With sweeping bird’s eye shots of the Mystic River colliding and splitting the city of Boston, and cast of characters cut simple and clean but containing a history of immense sorrow, Clint Eastwood’s Mystic River
feels like the embodiment of new kind of American epic myth humbled by suburban roots. It centers itself around a trio of men, Jimmy, Dave, and Sean, once tight boyhood friends, now mere acquaintances who still drawn to the old neighborhood. Jimmy (Sean Penn) is an ex-con who seems to have a local control on the neighborhood -perhaps legitimate, perhaps not- and when his nineteen-year-old daughter is found murdered detective Sean (Kevin Bacon) is sent to investigate, while Jimmy instructs hoodlum friends to solve the mystery their way. Caught between them is Dave (Tim Robbins), who returned home the night of the murder with blood on his hands and a flimsy story for his wife.
While the murder investigation is the centerpiece of Mystic River
's surface mystery the film’s real focus lays in the oblique personal history of pain and tragedy that inextricably determines the behavior of these characters. This theme is represented in the movie’s opening scene, taking place during the men’s childhood, where child molesters posing as cops abduct Dave. Though Dave’s imprisonment and subsequent sexual abuse is only vaguely shown and does not directly affect the other two boys, the event is a watershed moment in explaining Mystic River
's characters. Along with Laura Linney as Jimmy’s ultra-supportive wife, Marcia Gay Harden as Dave’s withering spouse , and Tom Guiry as the dead girl’s boyfriend, the cast is given terse characterizations, which both simplifies the narrative and allows it to deliver powerfully straightforward emotions. Each is given crystal clear motivations that define their characters in the most basic terms. Dave is the only one with a visible past, something we can actually see that legitimates his meek, apathetic behavior; yet each character displays a similarly deep internal affectation based on a past that is only alluded to. Jimmy’s for example is told blandly-two years in the slammer for a robbery rap-and Sean is separated from his pregnant wife, but details are spare. All that can be seen is the here and the now, but it is clear that the drama of Mystic River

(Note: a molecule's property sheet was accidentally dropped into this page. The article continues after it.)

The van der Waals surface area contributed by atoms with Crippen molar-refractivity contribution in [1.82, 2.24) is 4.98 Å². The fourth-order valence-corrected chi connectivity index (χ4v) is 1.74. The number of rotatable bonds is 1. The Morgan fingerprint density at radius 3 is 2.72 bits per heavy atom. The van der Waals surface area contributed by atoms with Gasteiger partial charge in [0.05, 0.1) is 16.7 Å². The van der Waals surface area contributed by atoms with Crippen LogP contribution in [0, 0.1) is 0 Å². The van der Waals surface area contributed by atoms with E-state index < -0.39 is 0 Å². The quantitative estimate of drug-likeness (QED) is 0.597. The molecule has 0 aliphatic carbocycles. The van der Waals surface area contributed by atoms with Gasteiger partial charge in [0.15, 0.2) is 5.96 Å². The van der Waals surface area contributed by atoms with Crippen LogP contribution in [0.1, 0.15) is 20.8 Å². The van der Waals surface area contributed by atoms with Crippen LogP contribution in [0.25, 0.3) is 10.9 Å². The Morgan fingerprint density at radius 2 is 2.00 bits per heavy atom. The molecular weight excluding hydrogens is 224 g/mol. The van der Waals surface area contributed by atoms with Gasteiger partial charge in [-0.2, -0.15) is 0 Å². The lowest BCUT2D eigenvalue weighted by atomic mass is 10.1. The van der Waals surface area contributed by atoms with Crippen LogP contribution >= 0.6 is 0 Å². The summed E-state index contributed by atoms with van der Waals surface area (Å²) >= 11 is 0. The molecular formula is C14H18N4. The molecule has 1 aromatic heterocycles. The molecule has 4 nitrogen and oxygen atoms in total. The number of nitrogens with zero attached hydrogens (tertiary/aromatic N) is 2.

is something built upon from long ago and is now coming to the surface through the pain of loss. The interrelationships between the characters of the film go far beyond what is merely shown in the exposition of the murder mystery. Sean for example is quick to refute any suggestion that Dave or Jimmy are still his friends; Jimmy, while denouncing his criminal past, is still painfully quick to use underhand methods to find his daughter’s killer, and Dave’s wife is similarly quick in fearing her husband instead of supporting him.
Eastwood’s film is incredibly literary in its presentation, and he effortlessly crafts it around letting his actors visualize the film through their performances. Details of the Boston suburb are atmospheric but general and abstract; it is the characters that have lived there and who have a living past that makes the place what it is, not the other way around. Mystic River
is an actor’s showcase and the variance in performance types in amazing, speaking for the multitude of ways one can be haunted by tragedy. While Laurence Fishbourne, who plays Bacon’s partner, remains aloof from the personal ordeal of the locals, the girl’s death and the mystery surrounding it produce a truly eerie range of reactions in the neighborhood. Marcia Gay Harden leaps from worried mother to hysterical
in a horrifically short period of time; Laura Linney, after her initial cry, retains the same odd remoteness as Bacon, who seems unwilling to restart his old friendships through the tragedy. Robbin’s fleshy, crooked eyebrows have usually been used to comic effect, but here they contain a craziness and a supreme weakness that speaks better than Dave’s few half-swallowed lines of dialog. The standout of the group is Sean Penn, who seems to bleed an affecting, sincere inner pain from his small eyes and tight facial features, always ready to break in an unexpected way, and the line between sorrow and retributive violence for him is all too brittle.
At one xpoint in the film Jimmy utters to his dead daughter “I know I am responsible for your death, but I don’t know how,” which precisely sums up the colossal but also indistinct importance of past actions on present events. The tragedy of Mystic River
is its innately cyclic nature; just as the men are still haunted by their pasts, the brutal murder of Jimmy’s daughter will only perpetuate the cycle and setup a whole new history of sorrow for the neighborhood. Eastwood has delivered a powerhouse of American suburban grief, the rare film that suggests far more than it shows, and Mystic River
's suggestion is a heartbreaking picture of suburban life.